Bitcoin: Anonymous Money… Sort of

2011/04/11

Filed Under : General

Bitcoin has been getting a lot of attention in the recent months.  And for good reason too.  The US government’s financial policies are putting the dollar on the brink of a precipitous decline.  Smart people are taking their money out of fiat currencies and buying tangible things such as gold and other commodities to prevent their wealth from getting swallowed up by runaway inflation.  In a world where a central authority corruptible authority who may not have your best interests at heart can manipulate the money supply, where can one turn?  Who can you trust?

Enter bitcoin and it’s advocates who, if you listen to them, make it sound like the second coming.  True, bitcoin does have a lot going for it.  A nation independent, anonymous, decentralized currency based on industry standard encryption and featuring commission-less transfers of any amount.  Sounds like the holy grail right?

Most things that sound to good to be true are, in fact, too good to be true and bitcoin is no different.  First off, while you can transfer bitcoins without knowing the name of the other party you do have their bitcoin address which, due to the nature of bitcoin, allows you to see EVERY transfer that address has been a part of since the dawn of bitcoin: January 3rd, 2009 at 18:15:05 GMT.  How’s that for a paper trail?  And while it’s true that you can generate an unlimited amount new addresses out of thin air and thereby making each transfer separate from the other, in practice it doesn’t look like many people are doing that.  I can tell you that as of today, the EFF has received 3,378.63 bitcoins, Anonews 135.61, Erowid 227.483.  The list goes on.  If has their bitcoin donate address online, chances are you can see their entire bitcoin history.

How’s that for privacy?  I’m not sure I like having every transaction I’ve ever made available to everyone to see.  Imagine finding out that the “private” donation you made to nambla.org is potentially traceable back to you.  Not too reassuring is it?

On the other hand, what if EVERYONE was this transparent?  Imagine if anyone could look at the US budget to analyze, critique or just plain hold them accountable.  What if the government opened it’s books and allowed the public to scrutinize every transaction.  How gloriously revolutionary that would be.  Yet I doubt that will ever happen.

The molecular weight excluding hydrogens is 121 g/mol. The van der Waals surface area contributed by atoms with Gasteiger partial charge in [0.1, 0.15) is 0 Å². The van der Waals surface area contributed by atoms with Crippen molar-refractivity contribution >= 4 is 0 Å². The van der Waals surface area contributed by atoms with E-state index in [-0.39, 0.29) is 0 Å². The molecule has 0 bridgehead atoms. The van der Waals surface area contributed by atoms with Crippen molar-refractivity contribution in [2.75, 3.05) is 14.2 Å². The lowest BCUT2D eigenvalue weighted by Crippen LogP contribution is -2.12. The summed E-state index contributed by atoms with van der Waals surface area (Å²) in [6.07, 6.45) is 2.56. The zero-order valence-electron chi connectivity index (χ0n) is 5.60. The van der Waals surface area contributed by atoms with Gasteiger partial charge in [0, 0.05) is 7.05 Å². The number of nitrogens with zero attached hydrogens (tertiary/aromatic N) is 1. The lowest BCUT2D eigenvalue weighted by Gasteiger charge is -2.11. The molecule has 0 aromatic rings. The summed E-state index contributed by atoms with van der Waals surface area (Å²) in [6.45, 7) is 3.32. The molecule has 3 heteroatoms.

As far as I’m concerned, bitcoin is a kickass idea that I hope gains more accolades as well as users.  I, for one, will gladly let anyone invade my privacy to see how many bitcoins I have.  Check out 1HpVUGyw4kdktDMrrPzMLaX1nLm7ZRdff8 and make that number grow!

Bonus points to someone who can guess who I donated recently.

Telnet to a server on an ssl port

2009/12/25

Filed Under : Uncategorized

The last post dealt with connecting to a server using telnet on a non telnet port.  This is handy for touble shooting mail issues or just checking mail without using a “proper” mail client.  In this post I’ll show you how to connect to a standard pop3 server over an ssl port.

> openssl s_client -connect mail.domain-you-want-to-connect-to.com:995

+OK Dovecot ready.

> user [email protected]

+OK

> pass password123

+OK Logged in.

> list

+OK 4 messages:
1 13151
2 6339
3 3030
4 7988

> top 1 20

This shows you the first 20 lines of the first message.  This is also useful when troubleshooting mail connection failure issues.

Send an email using the command line

Filed Under : Command Line

Ever get an email failure without a good error message and want to see what’s really going on?  Here’s how to send an email using nothing but telnet.  You’ll see exactly where the process breaks down and point you towards the real problem.

telnet mail.domain-you-are-sending-mail-to.com 25

helo domain-you-are-sending-from.com

mail From: [email protected]

rcpt To: [email protected]

data

From: [email protected]

To: [email protected]

Subject: Testing

(Newline)

This is just a test message :-)

(Newline)

.

(Newline)

That’s it.  If all goes well you’ll see “250 OK” with some variables afterwards.  This means the server accepted the email and should deliver it shortly.  If you get an error then the number code will point you in the right direction.

For more information on SMTP error codes enjoy the lovely RFC




A better tail -f

2009/11/24

Filed Under : Command Line

If you’ve ever wanted to use a more powerfull editor while viewing live log files then less is the tool to use.  Instead of typing in the following:

> tail -f /var/log/logfile.log

Try this

> less /var/log/logfile.log

>F

Once inside the less program a capital F will take you to the bottom and wait for data